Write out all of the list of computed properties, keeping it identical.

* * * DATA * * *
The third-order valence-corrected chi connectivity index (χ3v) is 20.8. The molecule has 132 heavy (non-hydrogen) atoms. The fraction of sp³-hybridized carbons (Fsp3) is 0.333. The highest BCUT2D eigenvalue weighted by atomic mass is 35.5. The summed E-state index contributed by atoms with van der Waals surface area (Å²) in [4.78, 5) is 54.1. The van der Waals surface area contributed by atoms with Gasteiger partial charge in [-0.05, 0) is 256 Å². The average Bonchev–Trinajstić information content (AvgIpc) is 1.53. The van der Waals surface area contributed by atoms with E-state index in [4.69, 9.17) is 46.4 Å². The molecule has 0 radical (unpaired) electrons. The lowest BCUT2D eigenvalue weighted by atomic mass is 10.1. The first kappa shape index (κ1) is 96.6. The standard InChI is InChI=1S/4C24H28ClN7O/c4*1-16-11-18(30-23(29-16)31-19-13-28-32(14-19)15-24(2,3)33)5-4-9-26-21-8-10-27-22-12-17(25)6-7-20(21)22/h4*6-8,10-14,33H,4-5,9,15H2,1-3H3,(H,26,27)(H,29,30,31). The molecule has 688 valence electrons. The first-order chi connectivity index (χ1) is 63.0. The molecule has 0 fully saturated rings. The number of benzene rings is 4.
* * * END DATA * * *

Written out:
The third-order valence-corrected chi connectivity index (χ3v) is 20.8. The molecule has 132 heavy (non-hydrogen) atoms. The fraction of sp³-hybridized carbons (Fsp3) is 0.333. The highest BCUT2D eigenvalue weighted by atomic mass is 35.5. The summed E-state index contributed by atoms with van der Waals surface area (Å²) in [4.78, 5) is 54.1. The van der Waals surface area contributed by atoms with Gasteiger partial charge in [-0.05, 0) is 256 Å². The average Bonchev–Trinajstić information content (AvgIpc) is 1.53. The van der Waals surface area contributed by atoms with E-state index in [4.69, 9.17) is 46.4 Å². The molecule has 0 radical (unpaired) electrons. The lowest BCUT2D eigenvalue weighted by atomic mass is 10.1. The first kappa shape index (κ1) is 96.6. The standard InChI is InChI=1S/4C24H28ClN7O/c4*1-16-11-18(30-23(29-16)31-19-13-28-32(14-19)15-24(2,3)33)5-4-9-26-21-8-10-27-22-12-17(25)6-7-20(21)22/h4*6-8,10-14,33H,4-5,9,15H2,1-3H3,(H,26,27)(H,29,30,31). The molecule has 688 valence electrons. The first-order chi connectivity index (χ1) is 63.0. The molecule has 0 fully saturated rings. The number of benzene rings is 4.